Managing the Mountains

B12: Forest Management in Mountain Communities

 

Source: Howard F. Schwartz, Colorado State University, Bugwood.org
Source: Howard F. Schwartz, Colorado State University, Bugwood.org

Mountains cover 24 percent of the Earth’s land surface and are home to 12 percent of the global human population. While mountains may seem harsh and rugged, the plant and animal communities they support are actually quite fragile and sensitive to change. This adds another layer of complexity to the management framework of montane forests.

Many of the management decisions in montane forests are similar to those in other forests. Multifunctional forests that balance social, economic, and ecological needs are the goal for both. However, montane forests are different in a few regards. Due to elevation gradients within montane areas, forest types can be diverse. Chunling Dai described seven forest community types in the montane zone of the Western Qinling Mountains in China. Variability in temperature, moisture, and light availability, influenced by topography, can lead to very different growing conditions within a relatively small area.

Recognizing this diversity, as well as the limited ranges of some of these tree species, is an important first step in assessing how best to manage a montane forest. Adi Gangga has been studying the vegetation in the Lawu Mountains in Indonesia. By measuring the growth and dispersion of different species at three sites, varying in elevation, as well as conducting interviews with local people, he was able to determine that Lithocarpus sundaicus was the most important species across his study area. He continued his research by focusing on this particular species and examining both its ecological and economic value. His work stressed that although these forests are managed by the state, the involvement of local people and local organizations was crucial in fostering a sense of stewardship and responsibility in sustainably managing the forests.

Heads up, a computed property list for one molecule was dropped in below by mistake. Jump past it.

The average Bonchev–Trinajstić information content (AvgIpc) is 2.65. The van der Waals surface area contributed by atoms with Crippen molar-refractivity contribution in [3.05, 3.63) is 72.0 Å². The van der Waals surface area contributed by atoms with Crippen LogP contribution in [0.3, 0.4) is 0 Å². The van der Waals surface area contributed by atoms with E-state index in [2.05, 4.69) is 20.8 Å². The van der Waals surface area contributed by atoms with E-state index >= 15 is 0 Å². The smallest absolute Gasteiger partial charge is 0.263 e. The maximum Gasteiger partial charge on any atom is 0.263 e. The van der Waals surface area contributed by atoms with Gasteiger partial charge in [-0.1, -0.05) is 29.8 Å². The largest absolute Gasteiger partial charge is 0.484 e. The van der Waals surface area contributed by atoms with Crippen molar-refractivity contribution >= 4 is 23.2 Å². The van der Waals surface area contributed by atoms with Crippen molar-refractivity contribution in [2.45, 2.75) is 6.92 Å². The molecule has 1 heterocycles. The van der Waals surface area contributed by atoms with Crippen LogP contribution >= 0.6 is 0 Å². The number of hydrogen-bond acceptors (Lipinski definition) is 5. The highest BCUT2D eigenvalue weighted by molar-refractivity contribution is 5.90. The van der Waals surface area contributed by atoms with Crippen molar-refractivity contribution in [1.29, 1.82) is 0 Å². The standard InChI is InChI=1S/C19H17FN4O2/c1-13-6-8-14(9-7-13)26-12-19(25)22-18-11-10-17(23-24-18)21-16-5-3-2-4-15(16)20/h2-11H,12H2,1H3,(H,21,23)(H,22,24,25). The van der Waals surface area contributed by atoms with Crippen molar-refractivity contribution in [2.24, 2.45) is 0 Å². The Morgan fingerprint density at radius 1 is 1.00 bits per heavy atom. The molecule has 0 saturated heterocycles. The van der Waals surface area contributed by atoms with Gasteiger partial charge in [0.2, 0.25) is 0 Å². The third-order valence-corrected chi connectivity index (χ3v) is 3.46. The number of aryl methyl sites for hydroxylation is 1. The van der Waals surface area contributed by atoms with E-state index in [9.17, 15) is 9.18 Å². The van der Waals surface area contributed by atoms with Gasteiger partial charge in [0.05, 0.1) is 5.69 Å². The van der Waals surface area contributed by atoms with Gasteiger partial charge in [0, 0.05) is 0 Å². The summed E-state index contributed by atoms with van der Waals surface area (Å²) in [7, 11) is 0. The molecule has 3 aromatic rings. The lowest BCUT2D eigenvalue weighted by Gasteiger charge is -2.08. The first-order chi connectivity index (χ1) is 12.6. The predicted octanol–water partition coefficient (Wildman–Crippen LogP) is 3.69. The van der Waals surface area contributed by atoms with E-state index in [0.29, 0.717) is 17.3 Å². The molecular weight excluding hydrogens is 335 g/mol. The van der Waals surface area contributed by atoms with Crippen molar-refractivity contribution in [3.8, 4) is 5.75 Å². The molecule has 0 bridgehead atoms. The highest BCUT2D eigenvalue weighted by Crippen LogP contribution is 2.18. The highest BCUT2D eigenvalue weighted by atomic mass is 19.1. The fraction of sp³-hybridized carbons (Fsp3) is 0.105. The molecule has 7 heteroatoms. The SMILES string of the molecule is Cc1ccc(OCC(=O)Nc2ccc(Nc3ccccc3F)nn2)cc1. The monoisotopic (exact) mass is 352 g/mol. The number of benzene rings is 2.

In addition to diverse vegetative communities, montane forests also have diverse terrain, which poses a unique challenge for management. Access to forests can often be a problem for logging and other forest operations. In some areas, complex topography can make building roads impossible. In these cases, alternative methods need to be considered. Hideo Sakai discussed some of the benefits and challenges of using cable logging methods in Japan. He found that cable logging caused less disturbance than traditional logging methods and was the better method to use in his study area.

Raffaele Cavalli connected some of the more technical aspects of forest operations engineering back to the impacts that different management practices have on local communities. He studied montane forests in Italy and Nepal and compared how different forest operation and management approaches affected the community forest user groups. From this research, he concluded that it was imperative that forest operations engineering and management groups interact with other disciplines such as forest and social sciences and that decisions needed to be tailored to each local community.

Montane forests are spatially diverse, topographically complex, and fragile ecosystems. As such, there is no one-size-fits-all management plan. It is important to assess the sensitivity and diversity of different vegetative communities as well as the local use of forests before deciding how to proceed with larger-scale economic interests.

 

Written by: Allison Chan

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